Parental Alienation Damages a Child DEEPLY, Wounds that will Affect the Adult S/He Becomes…


This past week I have been struggling about blogging my life. One of my kids says she hates reading about her family here… I know it hurts her and I know she probablly feels compelled to read anyway.

I feel I must continue blogging here because I run across so many people on a daily basis facing choices I once made; facing outcomes that might hurt all the people they love, and I think my experiences might help them avoid mistakes that can’t be undone mistakes known by experts in PAS & High Conflict Divorces (HCD)  shown, known and proven to cause serious, sometimes PERMANENT, psychological trauma to kids and parents in high conflict divorce cases (HCD}.

If you’ve been reading here before then you know that I feel that sometimes a parent isn’t alienating the child/ren on purpose; sometimes they are just so full of pain over the break-up they can’t bring themselves to be respectful…  Talking about the other parent in a positive light is actually impossible when one is hurting so badly… and alienation can occur subconsciously.  However, once a parent understands that their behavior, comments, and preventing  contact so that normal healthy parent/child relationships can continue to exist, is harming not just their ex, but also damaging the children, well then we move to a different level. We may be leaving kids in the care of a cruel and possibly dangerous person… One who doesn’t care about the child’s self esteem, or who places their own feelings above those others.  This is the person who should face sanctions, possibly criminal charges for child abuse.  That is EXACTLY what this behavior is; Child Abuse.

Signs of parental alienation include:

  • Bad-mouthing the other parent to the children
  • Limiting contact
  • Erasing the parent from the children’s lives
  • Forcing the children to reject the other parent
  • Forcing the children to choose sides
  • Creating the impression the other parent is dangerous (yes I just said the alternator is the dangerous one…)
  • Belittling comments to the other parent in front of the children
  • Calling the children to testify against the other parent
  • Convincing the children the other parent is creating financial hardship on the family
  • Spreading rumors and lies to community members which make it difficult, if not impossible, for the other parent to remain within the family’s previous shared community.
  • Making criminal allegations to law enforcement causing legal issues and sometimes incarceration when there is no validity to the charges; or the charges emanate from legal activity prior to divorce or separation.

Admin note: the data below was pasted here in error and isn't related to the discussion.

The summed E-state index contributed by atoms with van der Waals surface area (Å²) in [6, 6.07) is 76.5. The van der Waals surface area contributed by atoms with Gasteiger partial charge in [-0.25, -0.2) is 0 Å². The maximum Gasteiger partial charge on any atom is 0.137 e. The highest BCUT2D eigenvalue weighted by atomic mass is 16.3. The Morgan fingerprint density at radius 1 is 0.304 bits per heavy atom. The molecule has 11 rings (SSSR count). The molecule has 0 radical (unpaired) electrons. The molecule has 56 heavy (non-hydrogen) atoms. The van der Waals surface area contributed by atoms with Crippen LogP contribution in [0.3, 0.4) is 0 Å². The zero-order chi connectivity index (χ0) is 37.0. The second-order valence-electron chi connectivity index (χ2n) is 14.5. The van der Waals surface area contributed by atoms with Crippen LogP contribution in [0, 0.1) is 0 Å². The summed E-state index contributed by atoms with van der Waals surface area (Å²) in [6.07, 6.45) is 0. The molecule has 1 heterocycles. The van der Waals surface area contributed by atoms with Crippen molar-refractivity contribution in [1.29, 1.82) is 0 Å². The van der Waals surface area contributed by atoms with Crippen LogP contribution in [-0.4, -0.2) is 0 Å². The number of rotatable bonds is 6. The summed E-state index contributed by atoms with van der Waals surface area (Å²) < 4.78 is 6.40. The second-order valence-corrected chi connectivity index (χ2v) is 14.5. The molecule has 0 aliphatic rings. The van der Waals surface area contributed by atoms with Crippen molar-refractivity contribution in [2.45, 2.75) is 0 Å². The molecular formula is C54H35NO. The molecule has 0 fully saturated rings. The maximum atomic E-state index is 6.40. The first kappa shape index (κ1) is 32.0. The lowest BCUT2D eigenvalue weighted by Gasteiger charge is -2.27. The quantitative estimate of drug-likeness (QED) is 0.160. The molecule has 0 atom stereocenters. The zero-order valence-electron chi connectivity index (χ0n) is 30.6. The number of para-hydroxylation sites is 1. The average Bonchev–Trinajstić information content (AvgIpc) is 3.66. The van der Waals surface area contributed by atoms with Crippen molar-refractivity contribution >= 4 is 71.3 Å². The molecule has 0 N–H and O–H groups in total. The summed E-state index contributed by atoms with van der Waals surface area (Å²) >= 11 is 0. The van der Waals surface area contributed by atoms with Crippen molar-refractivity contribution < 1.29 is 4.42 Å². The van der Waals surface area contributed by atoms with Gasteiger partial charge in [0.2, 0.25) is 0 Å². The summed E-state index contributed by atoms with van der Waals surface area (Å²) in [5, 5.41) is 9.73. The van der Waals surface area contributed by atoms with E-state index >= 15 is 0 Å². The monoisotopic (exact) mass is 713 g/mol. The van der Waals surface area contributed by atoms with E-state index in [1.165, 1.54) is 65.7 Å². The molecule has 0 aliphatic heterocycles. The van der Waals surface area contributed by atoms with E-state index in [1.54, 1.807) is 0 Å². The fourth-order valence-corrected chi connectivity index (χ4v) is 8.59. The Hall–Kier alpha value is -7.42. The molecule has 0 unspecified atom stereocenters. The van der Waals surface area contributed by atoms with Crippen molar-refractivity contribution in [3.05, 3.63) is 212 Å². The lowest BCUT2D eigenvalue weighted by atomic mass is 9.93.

My son believes that I stole from his father, he says he was shown proof.  I have asked to see this proof to no avail. I’m left to believe either it doesn’t exist, or may be easily refuted once I can see what was shown to him.  Proving a negative is almost impossible.  However making sense of documents,  providing legitimate reasons specific papers exist, is quite simple. Showing a kid some stock trades or line item purchases without giving background, or dates, (perhaps a married couple decision to make a purchase, now being twisted into a theft by the outsider) whatever the case may be, if their was a CRIME COMMITTED then the District Attorney would file charges, a criminal trial would ensue, and the truth would come out because unlike family court, criminal court has due process and burdens of proof to satisfy.  How is a child supposed to have the critical thinking skills required to question legitimacy of these types of accusations?  S/he can’t s/he just believes it or not.

MY HIGHEST CRIME:

ONE DAY while I was still married I did something out of anger that I knew was wrong. I charged 100 pizzas to his card and had them delivered to his former workplace with a nice greeting. $500.  is no felony. People enjoyed it and I felt a little less angry that day.

Yup I did that.

Leah

 

 

– See more at: http://www.natlawreview.com/article/parental-alienation#sthash.bSissCTq.dpuf

The Experts Would Say I am Acting Innappropriately Too


One article advises not to give details of the marriage breakdown, that this is alienating behavior.

After more than 13 years of having my reputation tarnished while everyone thinks he walks on water I say to Hades with that!  I am telling my side. I am not letting my kids think I walked out on him or them, I didn't!

I can see not telling a 6 year old, but my kids are 17, 19, 24 and 26 this year. I am sharing my story for many reasons, and one is so that my adult children can learn things to avoid and things to pay attention to in their future relationships.  After all, it has been his role modeling that they have observed, and I believe that his way is not the way to treat your spouse